The most frustrating about New York Times columnist Ginia Bellafante's Sunday column, "After Hurricane, a New Calling for Mothers" is not that it's sexist. It's that she so easily could have avoided being sexist. People? Volunteering to help other people, because they have the time and resources to do so? Great! Newsworthy! Heart-warming! But Bellafante (and her editors, who deserve honorary Decrees) decided it was critical to their journalistic project to insult and exclude fathers. To say nothing (literally, never mentioned) of alternative parents of any kind. Twice nominated, once victorious: This Decree's for you, Ginia.
"Contrary to the fears of some pundits, the ascent of women does not portend the end of men. It offers a new beginning for both." So argues Stephanie Coontz in the New York Times most emailed article (as of this morning), "The Myth of Male Decline." Though polemics on the tanking of men as a gender abound these says, Coontz has some real talk—and some real data—to suggest there is a lot more to the "end of men" story.
The headline alone is enough to bring on an eye-roll headache: "Are Modern Men Manly Enough?" And the head-desk-inducing subheaders will only make it worse: "Where are the Meat and Potato Men?" "Rediscover the Don Draper Within" and so on. The Times is no stranger to trumped-up trend pieces, and the photo accompanying this article, of a man getting a—gasp!—pedicure, says it all ("it all" being: this is a gender panic piece because WHY ARE MEN GOING TO BEAUTY PARLORS? Real quote from this series: "We don't need to see you [men] in the nail salon; you have the barbershop."). Frankly, with all of the hand-wringing and gender policing, this New York Times opinion piece reads like, well, like it was written about women. After all, women are usually the ones whose very being is called into question by the mainstream media, especially in relation to men (Are you pleasing him in bed? Is your job a turnoff? Are you womanly enough?). But just as there's no one "real woman," the notion of a "real man" is bogus. Not that the Times agrees.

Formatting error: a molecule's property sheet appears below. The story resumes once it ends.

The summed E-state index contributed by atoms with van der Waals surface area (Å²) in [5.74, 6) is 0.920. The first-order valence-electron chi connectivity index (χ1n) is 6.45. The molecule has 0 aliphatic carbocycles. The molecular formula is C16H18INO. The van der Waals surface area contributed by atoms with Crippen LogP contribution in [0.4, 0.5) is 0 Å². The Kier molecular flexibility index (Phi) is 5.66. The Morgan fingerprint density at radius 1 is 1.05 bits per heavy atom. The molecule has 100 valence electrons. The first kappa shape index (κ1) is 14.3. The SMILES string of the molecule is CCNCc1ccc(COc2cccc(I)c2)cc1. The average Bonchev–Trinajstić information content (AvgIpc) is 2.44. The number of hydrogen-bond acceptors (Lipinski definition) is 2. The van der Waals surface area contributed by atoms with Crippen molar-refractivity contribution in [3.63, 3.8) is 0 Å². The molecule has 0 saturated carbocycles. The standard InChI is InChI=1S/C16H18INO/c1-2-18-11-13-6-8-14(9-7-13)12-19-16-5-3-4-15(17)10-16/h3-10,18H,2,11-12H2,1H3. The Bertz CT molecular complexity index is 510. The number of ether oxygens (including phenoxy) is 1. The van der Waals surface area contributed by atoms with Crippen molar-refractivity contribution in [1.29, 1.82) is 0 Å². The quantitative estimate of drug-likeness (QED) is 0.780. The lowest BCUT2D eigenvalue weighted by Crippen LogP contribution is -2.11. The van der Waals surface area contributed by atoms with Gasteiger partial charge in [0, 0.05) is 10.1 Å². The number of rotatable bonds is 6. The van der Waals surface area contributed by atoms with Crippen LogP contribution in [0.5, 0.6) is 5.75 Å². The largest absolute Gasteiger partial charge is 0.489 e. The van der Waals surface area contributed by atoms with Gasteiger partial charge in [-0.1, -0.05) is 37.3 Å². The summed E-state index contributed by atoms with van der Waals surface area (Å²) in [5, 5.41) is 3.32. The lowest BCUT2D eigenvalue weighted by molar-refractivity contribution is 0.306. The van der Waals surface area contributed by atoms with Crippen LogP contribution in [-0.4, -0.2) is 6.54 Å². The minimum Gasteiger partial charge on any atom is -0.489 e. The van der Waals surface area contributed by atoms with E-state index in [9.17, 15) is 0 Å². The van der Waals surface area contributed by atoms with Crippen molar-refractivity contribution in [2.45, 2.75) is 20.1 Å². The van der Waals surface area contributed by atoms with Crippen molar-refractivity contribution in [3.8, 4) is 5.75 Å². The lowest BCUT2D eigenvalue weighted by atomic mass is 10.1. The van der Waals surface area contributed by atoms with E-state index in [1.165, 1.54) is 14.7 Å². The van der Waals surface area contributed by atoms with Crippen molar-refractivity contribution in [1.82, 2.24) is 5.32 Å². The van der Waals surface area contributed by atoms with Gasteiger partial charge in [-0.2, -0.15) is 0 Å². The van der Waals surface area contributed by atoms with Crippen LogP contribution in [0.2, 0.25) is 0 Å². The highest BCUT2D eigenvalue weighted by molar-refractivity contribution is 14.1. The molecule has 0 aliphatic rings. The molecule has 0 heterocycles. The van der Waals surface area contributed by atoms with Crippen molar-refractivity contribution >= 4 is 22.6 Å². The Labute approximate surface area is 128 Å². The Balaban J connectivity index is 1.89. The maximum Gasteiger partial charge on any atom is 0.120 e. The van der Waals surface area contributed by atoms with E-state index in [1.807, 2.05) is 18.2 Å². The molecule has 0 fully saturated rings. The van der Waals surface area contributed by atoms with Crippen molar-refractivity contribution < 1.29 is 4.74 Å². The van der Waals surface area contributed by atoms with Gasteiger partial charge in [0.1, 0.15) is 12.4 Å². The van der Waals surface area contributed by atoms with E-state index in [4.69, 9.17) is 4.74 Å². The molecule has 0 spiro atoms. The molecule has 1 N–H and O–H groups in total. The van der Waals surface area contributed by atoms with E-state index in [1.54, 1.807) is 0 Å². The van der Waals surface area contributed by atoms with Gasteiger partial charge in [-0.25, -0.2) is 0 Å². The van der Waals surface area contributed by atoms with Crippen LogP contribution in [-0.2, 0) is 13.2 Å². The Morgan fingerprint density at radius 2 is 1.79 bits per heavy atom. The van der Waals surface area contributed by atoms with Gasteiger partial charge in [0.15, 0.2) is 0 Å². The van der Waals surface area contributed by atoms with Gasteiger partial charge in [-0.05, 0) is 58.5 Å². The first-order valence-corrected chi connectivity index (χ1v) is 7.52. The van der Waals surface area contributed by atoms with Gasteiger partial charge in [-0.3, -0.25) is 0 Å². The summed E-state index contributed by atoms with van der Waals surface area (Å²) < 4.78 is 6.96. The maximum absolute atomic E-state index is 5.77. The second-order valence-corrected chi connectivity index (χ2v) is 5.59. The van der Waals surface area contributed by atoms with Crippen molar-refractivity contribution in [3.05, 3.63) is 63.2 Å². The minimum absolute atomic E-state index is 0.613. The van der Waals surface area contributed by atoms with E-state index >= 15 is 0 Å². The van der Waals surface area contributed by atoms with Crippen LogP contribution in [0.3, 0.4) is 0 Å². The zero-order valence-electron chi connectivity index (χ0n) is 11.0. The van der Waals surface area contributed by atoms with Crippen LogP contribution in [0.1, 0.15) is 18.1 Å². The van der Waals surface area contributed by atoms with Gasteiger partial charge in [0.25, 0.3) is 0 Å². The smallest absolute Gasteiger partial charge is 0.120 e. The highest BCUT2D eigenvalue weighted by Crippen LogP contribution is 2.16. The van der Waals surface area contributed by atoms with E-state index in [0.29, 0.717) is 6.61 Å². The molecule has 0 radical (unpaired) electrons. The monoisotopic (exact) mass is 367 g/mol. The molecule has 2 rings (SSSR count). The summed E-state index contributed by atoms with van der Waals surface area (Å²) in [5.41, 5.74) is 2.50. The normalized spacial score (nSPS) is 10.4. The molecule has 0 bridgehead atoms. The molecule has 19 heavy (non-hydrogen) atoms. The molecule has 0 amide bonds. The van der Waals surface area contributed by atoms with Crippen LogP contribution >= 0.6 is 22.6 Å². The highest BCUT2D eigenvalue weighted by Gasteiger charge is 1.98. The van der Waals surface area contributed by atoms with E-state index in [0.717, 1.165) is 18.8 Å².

I only ever flipped through Archie comics while waiting in line to buy groceries, bored by the overwhelming whiteness of Riverdale and confused by Jughead's hat. But it always seemed weird that a series about such a squeaky-clean golly-gee group of teenagers revolved around something as potentially controversial as vague polyamory. The series is over 70 years old, and its technology has changed with the times (Betty blogs and Veronica snaps pictures with her camera phone) but its gender politics are completely outdated. Betty's worship of Archie is portrayed throughout the series as admirable loyalty rather than creepy unrequited dependency, while Archie's inability to retain even a casual commitment to just one girl is framed as… completely normal. So this week's Douchebag Decree goes to you, Archie Andrews, you sly dog. Make up your mind.